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A dummy’s attempt to set up WordPress

Featured image credit: heladodementa/pixabay.

There’s something to be said about how good it feels when you set up a blog from scratch. And for a CMS, I’ve always liked WordPress because it was always so easy to set up despite being so feature-rich. I’m no developer but the thing was that even when new cloud-hosting options like Digital Ocean and Vultr (which offered the $5/mo server and weren’t BS like the popular shared-hosting retailers) came up, they had one-click installs from the get-go. There really was/is no incentive to learn how to setup WP. It’s become something you take for granted.

On top of this, my technical grammar is infantile, which makes learning to setup these things more difficult because you’ll need documentation that assumes you really know very little. For example: WP is a PHP app; Ubuntu and Debian are OSs; Apache and nginx are web-servers; Redis and MySQL are databases; and LAMP and LEMP are stacks. And I’m pretty sure I’m going to forget all this in a week.

Until I set up WordPress on Linode*, I wasn’t even know how they all fit together. This is because Linode of all the places has the best documentation on how to set up a WordPress site for dummies. Many other VPS solutions have good documentation but they don’t work for someone who wants to learn along the way. This is odd because Linode is marketed as a cloud-hosting solution for developers and its UI is much more daunting (once you login) than, say, Digital Ocean’s or Vultr’s. This is also the reason I’m not sure why Easy Engine has a really simple WordPress-on-nginx deployment option for Linode.

wget -qO ee rt.cx/ee && sudo bash ee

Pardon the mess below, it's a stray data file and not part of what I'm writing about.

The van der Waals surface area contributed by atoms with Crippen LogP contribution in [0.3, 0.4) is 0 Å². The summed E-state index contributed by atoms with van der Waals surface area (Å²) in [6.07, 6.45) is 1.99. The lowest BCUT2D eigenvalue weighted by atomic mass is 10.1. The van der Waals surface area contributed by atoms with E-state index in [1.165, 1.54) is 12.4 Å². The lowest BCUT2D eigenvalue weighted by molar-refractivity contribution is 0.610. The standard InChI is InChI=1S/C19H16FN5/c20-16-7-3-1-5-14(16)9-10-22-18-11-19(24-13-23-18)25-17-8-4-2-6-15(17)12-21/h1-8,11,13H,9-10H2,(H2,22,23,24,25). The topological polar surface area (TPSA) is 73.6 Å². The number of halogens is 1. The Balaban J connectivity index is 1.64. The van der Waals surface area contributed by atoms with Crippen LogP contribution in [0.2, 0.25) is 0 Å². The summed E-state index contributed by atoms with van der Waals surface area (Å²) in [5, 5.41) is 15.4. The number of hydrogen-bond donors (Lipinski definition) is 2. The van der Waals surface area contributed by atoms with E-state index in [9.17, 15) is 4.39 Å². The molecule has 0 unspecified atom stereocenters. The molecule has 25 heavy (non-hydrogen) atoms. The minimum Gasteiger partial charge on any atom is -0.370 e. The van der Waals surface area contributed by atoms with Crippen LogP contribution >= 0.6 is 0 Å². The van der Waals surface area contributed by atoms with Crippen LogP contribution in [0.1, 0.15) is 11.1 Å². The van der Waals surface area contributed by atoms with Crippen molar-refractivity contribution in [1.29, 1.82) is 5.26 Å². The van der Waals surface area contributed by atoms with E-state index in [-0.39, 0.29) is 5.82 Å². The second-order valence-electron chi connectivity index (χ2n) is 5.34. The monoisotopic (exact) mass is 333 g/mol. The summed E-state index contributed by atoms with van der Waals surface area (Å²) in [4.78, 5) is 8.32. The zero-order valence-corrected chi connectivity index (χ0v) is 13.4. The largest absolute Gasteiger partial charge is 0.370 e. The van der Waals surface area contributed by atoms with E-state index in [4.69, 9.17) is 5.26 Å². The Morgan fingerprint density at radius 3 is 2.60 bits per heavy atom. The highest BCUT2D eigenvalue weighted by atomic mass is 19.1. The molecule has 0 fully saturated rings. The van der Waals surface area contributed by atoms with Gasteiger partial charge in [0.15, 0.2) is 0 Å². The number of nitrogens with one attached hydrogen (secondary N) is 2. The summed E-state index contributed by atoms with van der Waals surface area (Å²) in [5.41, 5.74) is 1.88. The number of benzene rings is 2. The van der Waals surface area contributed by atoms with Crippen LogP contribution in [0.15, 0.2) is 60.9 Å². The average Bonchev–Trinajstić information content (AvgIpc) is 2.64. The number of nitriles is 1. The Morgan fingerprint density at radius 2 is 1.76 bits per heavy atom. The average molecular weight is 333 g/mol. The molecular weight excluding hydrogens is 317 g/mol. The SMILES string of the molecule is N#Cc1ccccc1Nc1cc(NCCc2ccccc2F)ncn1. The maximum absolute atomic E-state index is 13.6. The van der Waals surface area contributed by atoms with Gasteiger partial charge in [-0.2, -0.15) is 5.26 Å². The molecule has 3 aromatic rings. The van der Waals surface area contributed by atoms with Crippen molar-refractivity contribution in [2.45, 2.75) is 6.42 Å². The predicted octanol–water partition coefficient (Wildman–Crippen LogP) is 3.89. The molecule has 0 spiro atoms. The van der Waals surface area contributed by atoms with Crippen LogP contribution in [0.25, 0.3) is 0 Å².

sudo ee site create domain.com --wp

So if you’re looking to set up your own self-hosted WordPress blog and you also want to learn how it’s done, I highly recommend using Linode’s documentation. The cool thing here is that if, for some reason, you’ve picked Digital Ocean to host your WP site, you can still use the Linode documentation: they work with both hosts. I personally would recommend Linode simply because it’s been around for longer (and also offers eight-core CPUs against Ocean’s single-core). The relevant guide is here (if you find this tough: the ‘Getting started’ guide is here). Some steps may not work perfectly but you can trust someone’s answered all the questions you’ll have somewhere on Stack Exchange.

Once you’re up, consider strengthening your security with some basic measures (a firewall plus a log-parsing app to defend against SSH attacks):

sudo apt-get install ufw
sudo ufw allow ssh
sudo ufw default allow outgoing
sudo ufw default deny incoming
sudo ufw allow 80/tcp
sudo ufw allow 1725/udp
sudo ufw enable
sudo ufw logging on
sudo apt-get install fail2ban
sudo cp /etc/fail2ban/fail2ban.conf /etc/fail2ban/fail2ban.local
sudo cp /etc/fail2ban/jail.conf /etc/fail2ban/jail.local
nano /etc/fail2ban/jail.local
# set bantime, findtime, maxretry
# set logpath = /var/log/auth.log
# save
cd /etc/fail2ban/filter.d
sudo cat > wordpress.conf
sudo nano /etc/fail2ban/filter.d/wordpress.conf
# set failregex =  - - \[(\d{2})/\w{3}/\d{4}:\1:\1:\1 -\d{4}\] "POST /wp-login.php HTTP/1.1" 200
# set ignoreregex =
# save
sudo nano /etc/fail2ban/jail.local
# set wordpress jail
# set enabled = true
# set filter = wordpres
# set logpath = /var/www/example.com/logs/access.log
# save
sudo fail2ban-client start

Happy blogging!

*The blog I set up is private.

Featured image credit: heladodementa/pixabay.